Welcome to the shocking reality in the South this week. Well, shocking for anyone who’s a native here. For us transplanted Yankees, it’s more of a flashback. I normally don’t mind the cold weather, but it’s causing my winter crop seed to not want to germinate. It’s been two weeks since I planted, and only a couple of seedlings are poking through the ground – a few kale, spinach, and turnips with a bunch of radishes. So, I don’t have a lot of outside pictures to share with you this week, but that doesn’t mean things aren’t happening.
OUT IN THE GARDEN:
As I said, very little is germinating in my winter crop beds. The soil is loamy and augmented with Azomite, and I’ve been watering every other day (no rain in a while). The only issue, I think, is the cold. I went back over my garden log for last year. I started noting the day’s high temperature in January, adding the low temperature around the 20th. So, here’s a comparison (rounded to nearest half degree):
Two week average daily high temperature (January 12th-26th):
- 2013 = 68.0 degrees
- 2014 = 57.0 degrees
One week average daily low temperature (January 20th-26th):
- 2013 = 36.5 degrees
- 2014 = 28.0 degrees
Yep, I think it’s a bit cold and my seeds are going to take longer to germinate. My only concern is whether or not they’ll have time to mature before I have to pull them up to make room for the spring crops in March!
My tulips are still coming up, but it doesn’t seem as though the cold weather is hurting them:
My birdhouse hasn’t seen any avian visitors this week, but I caught a squirrel chewing the hole wider! I was wondering what was going on with the marks around the hole. No bird is going to want to stay in that house now, so I’ll have to have my “Garden Wilson” build me a new one pretty quick. Stupid squirrels!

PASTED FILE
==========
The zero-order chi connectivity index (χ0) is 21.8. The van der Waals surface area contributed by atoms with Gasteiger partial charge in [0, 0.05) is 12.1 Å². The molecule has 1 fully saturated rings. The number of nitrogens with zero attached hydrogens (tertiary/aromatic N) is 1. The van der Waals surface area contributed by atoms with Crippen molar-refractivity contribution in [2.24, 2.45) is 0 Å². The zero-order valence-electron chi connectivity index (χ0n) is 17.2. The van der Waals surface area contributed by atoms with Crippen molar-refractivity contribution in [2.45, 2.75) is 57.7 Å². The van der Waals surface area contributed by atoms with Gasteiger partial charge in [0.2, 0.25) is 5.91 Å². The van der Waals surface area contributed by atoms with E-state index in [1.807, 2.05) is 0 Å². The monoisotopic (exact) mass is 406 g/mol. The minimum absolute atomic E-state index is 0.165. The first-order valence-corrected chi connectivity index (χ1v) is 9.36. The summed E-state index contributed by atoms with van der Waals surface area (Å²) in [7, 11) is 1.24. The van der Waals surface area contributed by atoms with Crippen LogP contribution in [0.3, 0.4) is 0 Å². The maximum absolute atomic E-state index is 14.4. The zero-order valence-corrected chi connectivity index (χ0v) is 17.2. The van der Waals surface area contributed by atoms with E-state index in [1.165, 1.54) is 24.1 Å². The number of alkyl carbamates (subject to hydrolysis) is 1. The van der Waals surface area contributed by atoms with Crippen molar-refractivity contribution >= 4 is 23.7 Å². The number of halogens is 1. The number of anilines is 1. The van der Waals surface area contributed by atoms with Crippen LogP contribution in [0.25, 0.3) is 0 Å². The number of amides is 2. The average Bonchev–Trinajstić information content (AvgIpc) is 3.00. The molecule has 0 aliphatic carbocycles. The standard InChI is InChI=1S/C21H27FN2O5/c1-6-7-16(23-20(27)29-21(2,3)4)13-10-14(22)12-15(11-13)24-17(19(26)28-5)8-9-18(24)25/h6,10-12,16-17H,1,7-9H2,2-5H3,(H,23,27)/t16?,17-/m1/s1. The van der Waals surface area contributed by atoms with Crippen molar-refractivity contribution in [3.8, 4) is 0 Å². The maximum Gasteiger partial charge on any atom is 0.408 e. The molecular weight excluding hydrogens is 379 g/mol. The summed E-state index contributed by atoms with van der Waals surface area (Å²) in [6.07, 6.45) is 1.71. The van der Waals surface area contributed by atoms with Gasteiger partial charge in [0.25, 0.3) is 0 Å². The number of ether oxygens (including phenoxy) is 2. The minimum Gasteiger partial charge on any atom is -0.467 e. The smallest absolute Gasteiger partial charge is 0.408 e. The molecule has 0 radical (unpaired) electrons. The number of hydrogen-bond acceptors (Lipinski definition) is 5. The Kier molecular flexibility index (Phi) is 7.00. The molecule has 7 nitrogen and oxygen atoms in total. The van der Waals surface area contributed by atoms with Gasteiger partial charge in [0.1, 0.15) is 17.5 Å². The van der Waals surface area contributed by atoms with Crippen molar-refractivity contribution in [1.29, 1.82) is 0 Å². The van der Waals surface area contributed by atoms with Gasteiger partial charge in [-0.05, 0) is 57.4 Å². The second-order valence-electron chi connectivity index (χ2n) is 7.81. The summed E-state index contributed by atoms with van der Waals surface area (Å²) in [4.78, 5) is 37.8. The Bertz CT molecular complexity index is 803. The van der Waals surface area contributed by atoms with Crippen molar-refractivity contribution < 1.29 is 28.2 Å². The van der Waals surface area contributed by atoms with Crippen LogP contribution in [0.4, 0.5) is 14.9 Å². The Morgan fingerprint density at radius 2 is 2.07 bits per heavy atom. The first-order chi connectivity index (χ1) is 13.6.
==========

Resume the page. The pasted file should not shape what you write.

My micro greens and baby lettuce seedlings aren’t growing well. Many didn’t germinate either. I will admit, I was using up packages of two-year old seed, so I’m sure that’s part of it. Also, I used bagged garden soil instead of seedling starter soil, which I will use next batch.
My onion seedlings are growing, though. I’m hoping they’ll have small bulbs on them by the time I have to transplant them next month.
I’ll be planting potatoes in two weeks, so my seed potatoes are in a brown paper bag, growing eyes. (See my post on Planting Potatoes.) I have purple, red, and fingerling potatoes. Look at the eyes growing!
A couple of months ago, I read that putting green onions in a glass with water would perpetuate growth indefinitely. So, I bought a few green onions and placed them in a glass with some water on my windowsill. Not only are they still putting forth growth, one onion is starting to bud!
This week will be interesting. We have been put under a winter storm watch for Tuesday afternoon through Wednesday evening. Some forecasts have Charleston, SC getting almost four inches of snow! This Yankee girl can handle that. The bad part is that the forecast is also calling for sleet and freezing rain, which all of you Northerners know means black ice. I’m bringing in the firewood to keep dry and ready in case the electricity goes out, and I’ll be gathering kindling tomorrow after work. I have my camp stove at the ready, and my fireplace is cleaned out. We’re ready for whatever Mother Nature will bring to my homestead.
What’s happening on your homestead?